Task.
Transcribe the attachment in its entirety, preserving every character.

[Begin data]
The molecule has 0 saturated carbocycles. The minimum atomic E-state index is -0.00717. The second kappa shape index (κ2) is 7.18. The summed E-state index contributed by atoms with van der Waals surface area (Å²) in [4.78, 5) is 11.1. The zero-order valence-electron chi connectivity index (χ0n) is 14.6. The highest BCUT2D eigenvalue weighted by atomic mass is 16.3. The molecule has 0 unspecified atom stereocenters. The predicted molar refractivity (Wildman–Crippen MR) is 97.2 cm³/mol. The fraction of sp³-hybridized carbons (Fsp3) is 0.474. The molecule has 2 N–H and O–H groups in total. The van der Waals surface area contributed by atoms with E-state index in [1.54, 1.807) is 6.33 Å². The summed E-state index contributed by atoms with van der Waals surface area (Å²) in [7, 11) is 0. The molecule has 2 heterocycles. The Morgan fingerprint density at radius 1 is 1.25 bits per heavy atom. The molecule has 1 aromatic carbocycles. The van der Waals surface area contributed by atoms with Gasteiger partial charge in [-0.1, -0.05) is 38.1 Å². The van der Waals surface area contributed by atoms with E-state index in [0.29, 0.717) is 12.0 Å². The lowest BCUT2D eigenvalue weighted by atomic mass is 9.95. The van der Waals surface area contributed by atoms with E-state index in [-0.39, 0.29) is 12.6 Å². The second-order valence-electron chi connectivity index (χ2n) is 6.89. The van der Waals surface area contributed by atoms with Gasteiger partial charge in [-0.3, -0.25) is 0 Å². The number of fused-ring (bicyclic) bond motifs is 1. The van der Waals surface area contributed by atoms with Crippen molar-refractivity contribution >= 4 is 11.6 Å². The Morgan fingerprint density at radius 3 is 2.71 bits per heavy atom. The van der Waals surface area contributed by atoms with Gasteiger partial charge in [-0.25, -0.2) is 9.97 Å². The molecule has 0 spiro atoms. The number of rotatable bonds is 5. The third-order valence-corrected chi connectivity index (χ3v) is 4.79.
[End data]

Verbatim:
The molecule has 0 saturated carbocycles. The minimum atomic E-state index is -0.00717. The second kappa shape index (κ2) is 7.18. The summed E-state index contributed by atoms with van der Waals surface area (Å²) in [4.78, 5) is 11.1. The zero-order valence-electron chi connectivity index (χ0n) is 14.6. The highest BCUT2D eigenvalue weighted by atomic mass is 16.3. The molecule has 0 unspecified atom stereocenters. The predicted molar refractivity (Wildman–Crippen MR) is 97.2 cm³/mol. The fraction of sp³-hybridized carbons (Fsp3) is 0.474. The molecule has 2 N–H and O–H groups in total. The van der Waals surface area contributed by atoms with E-state index in [1.54, 1.807) is 6.33 Å². The summed E-state index contributed by atoms with van der Waals surface area (Å²) in [7, 11) is 0. The molecule has 2 heterocycles. The Morgan fingerprint density at radius 1 is 1.25 bits per heavy atom. The molecule has 1 aromatic carbocycles. The van der Waals surface area contributed by atoms with Gasteiger partial charge in [-0.1, -0.05) is 38.1 Å². The van der Waals surface area contributed by atoms with E-state index in [0.29, 0.717) is 12.0 Å². The lowest BCUT2D eigenvalue weighted by atomic mass is 9.95. The van der Waals surface area contributed by atoms with E-state index in [-0.39, 0.29) is 12.6 Å². The second-order valence-electron chi connectivity index (χ2n) is 6.89. The van der Waals surface area contributed by atoms with Gasteiger partial charge in [-0.3, -0.25) is 0 Å². The number of fused-ring (bicyclic) bond motifs is 1. The van der Waals surface area contributed by atoms with Crippen molar-refractivity contribution >= 4 is 11.6 Å². The Morgan fingerprint density at radius 3 is 2.71 bits per heavy atom. The van der Waals surface area contributed by atoms with Gasteiger partial charge in [-0.25, -0.2) is 9.97 Å². The molecule has 0 spiro atoms. The number of rotatable bonds is 5. The third-order valence-corrected chi connectivity index (χ3v) is 4.79.